Testicular seminomas are the most common testicular tumors and account for ~45% of all primary testicular tumors. This article concerns itself only with testicular seminomas, however, seminomas can arise outside of the testicle most often within the anterior mediastinum, e.g. anterior mediastinal germ cell tumors.
Testicular germ cell tumors account for around 1-2% of all malignancies in males up to the age of 65, but they are the most common nonhematologic malignancy in males 15-49 years old. Approximately 50% of germ cell tumors are seminomas.
A higher frequency amongst Caucasians compared with African Americans has been observed (9:1) ref required.
undescended testis is the major risk factor for testicular germ cell tumors
- 10-40x increased risk
- ~10% of tumors are associated with undescended testis
- increased risk in the contralateral normally descended testis
- a previous tumor in the contralateral testis
- a family history of testicular germ cell tumor
- testicular microlithiasis: controversial risk factor, although some sources claim an approximately 8 times increased risk 2
- other risk factors include infections such as HIV, mumps, orchitis, and history of trauma or organ transplant immunosuppression
The most common presentation is with a painless testicular mass although some 45% will report a degree of testicular discomfort. Bilateral tumors are rare (~2%) and are almost always asynchronous 1. Diagnosis following trauma is common as it draws the patient’s attention to the lump. Back pain, abdominal discomfort or abdominal mass may be a presenting feature in the 25% of patients who have retroperitoneal nodal metastases 3. Presentation with distant or extranodal metastases is rare (~5%).
Seminoma by definition must be pure seminoma on histology and not associated with an elevated serum alpha-fetoprotein (AFP). If either of these criteria is not met then, the tumor must be classified as non-seminomatous and managed accordingly. Uncommonly (15%) b-HCG may be slightly elevated. Pure seminomas are subdivided into three histological subtypes:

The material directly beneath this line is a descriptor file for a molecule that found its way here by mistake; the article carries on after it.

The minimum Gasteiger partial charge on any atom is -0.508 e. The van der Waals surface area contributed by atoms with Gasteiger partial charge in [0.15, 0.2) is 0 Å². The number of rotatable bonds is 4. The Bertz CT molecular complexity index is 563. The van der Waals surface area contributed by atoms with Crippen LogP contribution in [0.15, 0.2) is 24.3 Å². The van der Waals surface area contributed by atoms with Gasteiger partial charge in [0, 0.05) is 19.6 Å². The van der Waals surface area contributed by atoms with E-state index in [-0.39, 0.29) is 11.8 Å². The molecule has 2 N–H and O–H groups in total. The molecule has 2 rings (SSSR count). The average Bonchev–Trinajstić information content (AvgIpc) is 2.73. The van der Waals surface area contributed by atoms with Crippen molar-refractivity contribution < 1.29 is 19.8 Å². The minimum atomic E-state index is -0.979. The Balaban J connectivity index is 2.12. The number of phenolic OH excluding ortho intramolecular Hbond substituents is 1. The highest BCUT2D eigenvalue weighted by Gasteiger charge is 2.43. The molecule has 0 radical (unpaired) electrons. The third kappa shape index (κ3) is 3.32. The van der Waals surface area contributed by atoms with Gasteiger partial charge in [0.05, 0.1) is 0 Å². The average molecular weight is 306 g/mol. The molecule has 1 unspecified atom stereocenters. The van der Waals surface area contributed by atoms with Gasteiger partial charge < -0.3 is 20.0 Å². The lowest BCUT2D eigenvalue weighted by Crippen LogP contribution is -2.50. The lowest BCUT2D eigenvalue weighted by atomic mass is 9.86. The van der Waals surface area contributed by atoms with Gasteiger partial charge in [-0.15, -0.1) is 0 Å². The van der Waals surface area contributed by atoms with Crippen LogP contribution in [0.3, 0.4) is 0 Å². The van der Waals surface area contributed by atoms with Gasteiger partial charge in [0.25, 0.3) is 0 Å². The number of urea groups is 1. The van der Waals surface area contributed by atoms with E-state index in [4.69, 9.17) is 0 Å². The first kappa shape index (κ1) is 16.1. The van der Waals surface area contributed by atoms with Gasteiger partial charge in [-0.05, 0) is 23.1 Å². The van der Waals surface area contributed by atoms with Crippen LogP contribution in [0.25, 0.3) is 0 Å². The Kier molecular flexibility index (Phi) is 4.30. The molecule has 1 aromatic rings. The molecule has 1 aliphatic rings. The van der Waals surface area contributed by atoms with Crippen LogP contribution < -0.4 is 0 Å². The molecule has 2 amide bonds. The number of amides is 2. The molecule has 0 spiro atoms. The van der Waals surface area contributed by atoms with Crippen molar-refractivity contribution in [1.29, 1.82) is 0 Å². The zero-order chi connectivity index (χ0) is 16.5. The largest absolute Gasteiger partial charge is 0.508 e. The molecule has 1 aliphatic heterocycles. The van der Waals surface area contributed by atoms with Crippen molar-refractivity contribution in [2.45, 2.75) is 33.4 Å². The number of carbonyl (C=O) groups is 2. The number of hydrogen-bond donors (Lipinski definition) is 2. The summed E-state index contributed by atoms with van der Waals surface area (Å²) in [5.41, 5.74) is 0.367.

- classic: 85%, infrequent mitoses; monotonous sheet of large cells with abundant cytoplasm and round hyperchromatic nuclei, prominent nucleoli
- anaplastic: 10%, ≥3 mitotic figures per high-power field
- spermatocytic: 5%, older male patients above 60 years old, rarely metastasize; well-differentiated with cells resembling secondary spermatids
On gross examination, seminomas are pale grey to yellow nodules that are uniform or slightly lobulated and often bulge from the cut surface. Tumor staging is via a TNM system (see testicular cancer staging).
Ultrasound is the first line imaging modality if a patient presents with a testicular abnormality. Features include:
- seminomas usually appear as a homogeneous intratesticular mass of low echogenicity compared to normal testicular tissue
- the mass is usually oval and well-defined in the absence of local invasion
- usually confined within the tunica albuginea, rarely extending to paratesticular structures
- internal blood flow is seen on color Dopper imaging
- cystic regions and calcifications are less common than in non-seminomatous germ cell tumors
- larger seminomas can have a heterogeneous appearance
Abdominal and pelvic CT are important in visualizing metastases both as a part of primary staging seminoma but also in primary diagnosis when a testicular mass is unknown.